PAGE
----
The win tonight soundly goes to President Obama who laid out a clear vision to create more jobs on top of the 5.2 million jobs created in the last 31 months. Tonight we also saw the real Mitt Romney-not the phony 'moderate Mitt' we've seen in recent days, spewing lies that Americans with pre-existing conditions will be covered after he repeals Obamacare, pretending he has a plan to pay for $5 trillion in new tax breaks slanted towards millionaires and outsourcers, or pretending he won't raise taxes on middle-class families by $2,000.
"There are 47 percent of the people who will vote for the President no matter what. All right, there are 47 percent who are with him, who are dependent upon government, who believe that they are victims, who believe the government has a responsibility to care for them, who believe that they are entitled to health care, to food, to housing, to you-name-it. That that's an entitlement. And the government should give it to them. And they will vote for this president no matter what... These are people who pay no income tax...
"My job is not to worry about those people. I'll never convince them they should take personal responsibility and care for their lives."
Response by Philadelphia Mayor Michael Nutter and Daily Show video after the jump.
Senator Arlen and Joan Specter admired the Barnes Foundation galleries which are exact replicas of the galleries on Latch's Lane in Merion.
Gala celebrates inauguration of New Philadelphia Campus designed by Tod William Billie Tsien Architects
Star-studded event raises more than $3.7 million. Proceeds support the care and preservation of the world-renowned Barnes Collection.
— by Bonnie Squires
Among the hundreds of movers and shakers who delighted in the Barnes Foundation Gala and celebrated the opening of the museum's move to the Benjamin Franklin Parkway were many Jewish philanthropists who donated to the $200 million project.
Bonnie Squires greeted Brian Williams as he arrived for the cocktail reception.
Brian Williams, who anchors the NBC network nightly news, served as master of ceremonies for the dinner, following a lavish cocktail reception inside the museum. The galleries with hundreds of fabulous Impressionist paintings collected by Albert Barnes were open for the gala guests.
The Walter and Leonore Annenberg Court also included an additional set of galleries for visiting exhibits. The first exhibit is dedicated to the life and times of Albert Barnes, including letters to Barnes from some of the artists whose works he collected.
Last week, the Friends of the Israel Defense Forces began a new tradition here in Philadelphia with their first annual Gala. Everyone enjoyed the music under the direction of Udi Bar as well as the drinks and fine food.
However, the real reason everyone came out was to show their support for the soldiers of the IDF. Their jobs is to look after Israel, and it is the job for the Friends of the IDF to look after them.
Keynote speaker former Governor Ed Rendell explained that he and his brother Robert were not raised in a religious home, but his father told them to remember that they are Jews, to remember how Jews have been treated over the years, and to support Jewish causes like FIDF whenever they could.
Although Rendell has had many titles: Governor of Commonwealth of Pennsylvania, Chairman of the Democratic National Committee, Mayor of Philadelphia and Philadelphia District Attorney, he said the title of which he is most proud is that of 2nd Lieutenant from his service in the reserve from 1968 to 1974.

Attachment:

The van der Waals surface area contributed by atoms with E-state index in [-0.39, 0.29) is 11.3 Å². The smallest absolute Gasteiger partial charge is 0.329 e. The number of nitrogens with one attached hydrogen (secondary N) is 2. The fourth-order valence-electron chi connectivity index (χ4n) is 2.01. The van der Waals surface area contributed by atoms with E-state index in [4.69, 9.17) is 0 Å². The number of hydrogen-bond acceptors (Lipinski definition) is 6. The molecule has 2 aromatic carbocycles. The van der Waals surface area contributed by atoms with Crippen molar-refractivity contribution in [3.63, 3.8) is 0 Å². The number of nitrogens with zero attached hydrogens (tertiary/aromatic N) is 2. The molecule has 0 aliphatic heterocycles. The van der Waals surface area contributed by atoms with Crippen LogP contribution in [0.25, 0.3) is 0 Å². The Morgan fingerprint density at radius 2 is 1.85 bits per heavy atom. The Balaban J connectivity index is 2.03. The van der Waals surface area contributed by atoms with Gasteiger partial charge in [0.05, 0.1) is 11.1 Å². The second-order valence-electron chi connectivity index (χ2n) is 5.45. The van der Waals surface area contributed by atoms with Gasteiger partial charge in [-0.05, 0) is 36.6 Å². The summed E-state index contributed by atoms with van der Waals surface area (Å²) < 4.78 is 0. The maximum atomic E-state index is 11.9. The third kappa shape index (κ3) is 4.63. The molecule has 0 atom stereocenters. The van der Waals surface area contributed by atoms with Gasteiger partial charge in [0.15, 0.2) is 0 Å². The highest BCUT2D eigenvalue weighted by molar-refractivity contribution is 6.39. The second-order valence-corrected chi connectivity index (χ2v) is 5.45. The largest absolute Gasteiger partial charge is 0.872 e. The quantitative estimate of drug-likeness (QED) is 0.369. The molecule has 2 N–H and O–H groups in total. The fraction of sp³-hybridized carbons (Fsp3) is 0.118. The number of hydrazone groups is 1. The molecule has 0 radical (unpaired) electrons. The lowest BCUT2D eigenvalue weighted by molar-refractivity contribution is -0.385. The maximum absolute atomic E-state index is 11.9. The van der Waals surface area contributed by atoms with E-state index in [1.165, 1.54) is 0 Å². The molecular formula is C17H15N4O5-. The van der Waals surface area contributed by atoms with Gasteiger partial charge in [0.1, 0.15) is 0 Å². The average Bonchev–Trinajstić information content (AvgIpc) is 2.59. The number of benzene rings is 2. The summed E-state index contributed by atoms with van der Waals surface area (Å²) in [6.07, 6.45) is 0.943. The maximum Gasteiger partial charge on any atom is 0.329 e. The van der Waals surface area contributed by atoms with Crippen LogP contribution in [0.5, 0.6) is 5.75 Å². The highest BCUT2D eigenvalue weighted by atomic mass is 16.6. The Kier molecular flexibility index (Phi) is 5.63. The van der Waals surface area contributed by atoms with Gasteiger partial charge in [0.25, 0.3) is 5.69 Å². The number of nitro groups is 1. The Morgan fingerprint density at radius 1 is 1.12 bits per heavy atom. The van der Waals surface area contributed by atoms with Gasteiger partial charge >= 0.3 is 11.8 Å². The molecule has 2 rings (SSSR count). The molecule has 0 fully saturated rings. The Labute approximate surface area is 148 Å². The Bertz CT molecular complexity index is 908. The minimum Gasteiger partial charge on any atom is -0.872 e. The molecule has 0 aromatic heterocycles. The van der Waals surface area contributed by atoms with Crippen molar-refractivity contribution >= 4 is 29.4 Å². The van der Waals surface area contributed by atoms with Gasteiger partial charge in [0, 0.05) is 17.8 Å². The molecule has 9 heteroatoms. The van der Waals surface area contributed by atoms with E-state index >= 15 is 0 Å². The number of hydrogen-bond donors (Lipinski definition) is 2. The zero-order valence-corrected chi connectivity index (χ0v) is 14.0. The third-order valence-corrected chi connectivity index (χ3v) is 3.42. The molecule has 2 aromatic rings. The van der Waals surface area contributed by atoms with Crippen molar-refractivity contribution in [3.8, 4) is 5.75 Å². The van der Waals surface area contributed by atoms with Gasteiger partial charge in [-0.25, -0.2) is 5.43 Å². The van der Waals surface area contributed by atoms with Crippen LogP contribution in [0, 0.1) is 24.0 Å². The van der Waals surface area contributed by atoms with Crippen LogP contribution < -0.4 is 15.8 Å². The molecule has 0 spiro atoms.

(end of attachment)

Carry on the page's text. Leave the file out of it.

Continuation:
The Friends of the IDF supports Israeli soldiers in many ways:
The IMPACT! program grants full scholarships to soldiers who come from a disadvantaged socioeconomic background and seek a higher education. Each scholarship recipient is required to complete 130 hours of community service annually. IMPACT! Student Maru Gete, an Ethiopian Jewish immigrant, came to tell us how the FIDF allowed him to realize his dream of going to medical school.
The Legacy Program supports thousands of widows, orphans and other family members who have suffered the devastating loss of a loved-one fallen during military service. Galit Cochva was on hand to speak courageous of her husband Ron who died when his helicopter crashed in Lebanon.
The Lone Soldier Program supports the 2,800 determined young men and women from all over the world who choose to leave the comfort of their homes and families to travel to Israel, become proud IDF soldiers and make Israel their home. Friends of the IDF is a family to Lone Soldiers who have no family of their own in Israel.
Wynnewood native Shoval Dorani returned to Philadlephia to tell us about her life as a lone soldier and the support she received from the Friends of the IDF.
Here is what she had to say:
Good evening. My name is Shoval Dorani and for the past year I have been serving as a proud lone soldier in Oketz, the independent canine special forces unit of the Israel defense force.
I was born in North Miami Beach, Florida and raised in beautiful Wynnewood, Pennsylvania along with my brother Omri and my sister Liat. I had the privilege of receiving a Jewish Day School education and was raised in a home where the state of Israel was constantly in our hearts and in our minds. My father was born in Israel and my mother has always considered Israel her second home, so we traveled to Israel often. Each time I stepped onto Israel soil, I felt a sense of belonging. I was home.
The remainder of Shoval's remarks follow the jump.
Liberty Medal award-winner Secretary Robert Gates and David Eisner, president and CEO of the National Constitution Center
Presenting the Liberty Medal to former Secretary of Defense Robert Gates were SFC Dana Graham of the Liberty USO, Anthony Odierno, representing the Wounded Warrior Project, and David Eisner, president and CEO of the National Constitution Center.
After a lifetme of public service, in the CIA, and ending with serving as Secretary of Defense, the Honorable Robert Gates was awarded the Liberty Medal on September 22 at the National Constitution Center. The word "liberty" took on added meaning as David Eisner, the president and CEO of the National Constitution Center, had invited Iraq war veteran Anthony Odierno, representing the Wounded Warrior Project, and SFC Dana Graham of the Pennsyvalnia Army National Guard, representing the USO of Pennslvania and Southern New Jersey (Liberty USO), to present the actual Liberty Medal to Dr. Gates.
(left to right) Ken Kaiserman, long-time Philadelphia Theatre Company (PTC) board member and past president, was congratulated on his being honored at the 35th anniversary gala by Mayor Michael Nutter and CBS3's Pat Ciarrocchi, who served as auction host.